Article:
How do we know this is important news for investors? Chartcraft.com says its studies indicate buyers into a selling climax and sellers into a buying climax are right 80% of the time after four months of time. In other words, odds are the recent selling climax should be good news for bulls in the short-term.

Why Stock Market Could Move Higher for Remainder of 2018

Although important technical and economic factors make us extremely cautious about the equity markets longer term, we’re looking at some shorter-term indicators that tell us the markets could experience profitable upward bounces during the rest of 2018. For one thing, as illustrated by the second chart below, most public companies can once again buy back their own stock after emerging from blackout periods that suspend buybacks before quarterly earnings announcements. Indeed, the fact they couldn’t buy during September and October may have exacerbated the recent sharp market declines.

Another positive is that the Ned Davis short-term sentiment indicator is at only 20% bullish, the lowest level of the year. That means there’s a huge amount of bearish sentiment out there. And that’s positive news from a contrarian point of view since historically investors are wrong about market direction.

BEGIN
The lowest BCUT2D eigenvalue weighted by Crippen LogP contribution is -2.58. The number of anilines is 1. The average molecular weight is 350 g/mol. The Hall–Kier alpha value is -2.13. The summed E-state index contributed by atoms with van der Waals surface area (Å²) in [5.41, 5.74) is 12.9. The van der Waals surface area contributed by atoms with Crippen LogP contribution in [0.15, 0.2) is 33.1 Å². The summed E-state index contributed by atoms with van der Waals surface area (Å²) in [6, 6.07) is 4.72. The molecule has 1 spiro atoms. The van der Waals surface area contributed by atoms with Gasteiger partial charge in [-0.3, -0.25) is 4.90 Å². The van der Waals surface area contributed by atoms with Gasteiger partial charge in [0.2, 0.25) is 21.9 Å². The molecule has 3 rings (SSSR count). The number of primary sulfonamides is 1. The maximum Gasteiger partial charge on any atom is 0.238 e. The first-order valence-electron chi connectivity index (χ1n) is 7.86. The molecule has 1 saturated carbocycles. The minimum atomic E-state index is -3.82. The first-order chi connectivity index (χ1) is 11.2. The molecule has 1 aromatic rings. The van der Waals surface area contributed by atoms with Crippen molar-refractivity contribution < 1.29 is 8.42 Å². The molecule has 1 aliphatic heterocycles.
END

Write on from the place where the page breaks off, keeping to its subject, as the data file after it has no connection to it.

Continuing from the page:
More good news for the remainder of 2018 is that a lot of mutual funds and the like subject to the 1940 investment company are done with the tax selling of the last two months that helped depress the markets. So that adds even more liquidity for upward market momentum this year as these investment companies initiate buying programs to maximize annual returns after flat to downward performance for the first 10 months of the year.

Why Stock Market Could Move Higher for Remainder of 2018

Why Stock Market Could Move Higher for Remainder of 2018
Why Stock Market Could Move Higher for Remainder of 2018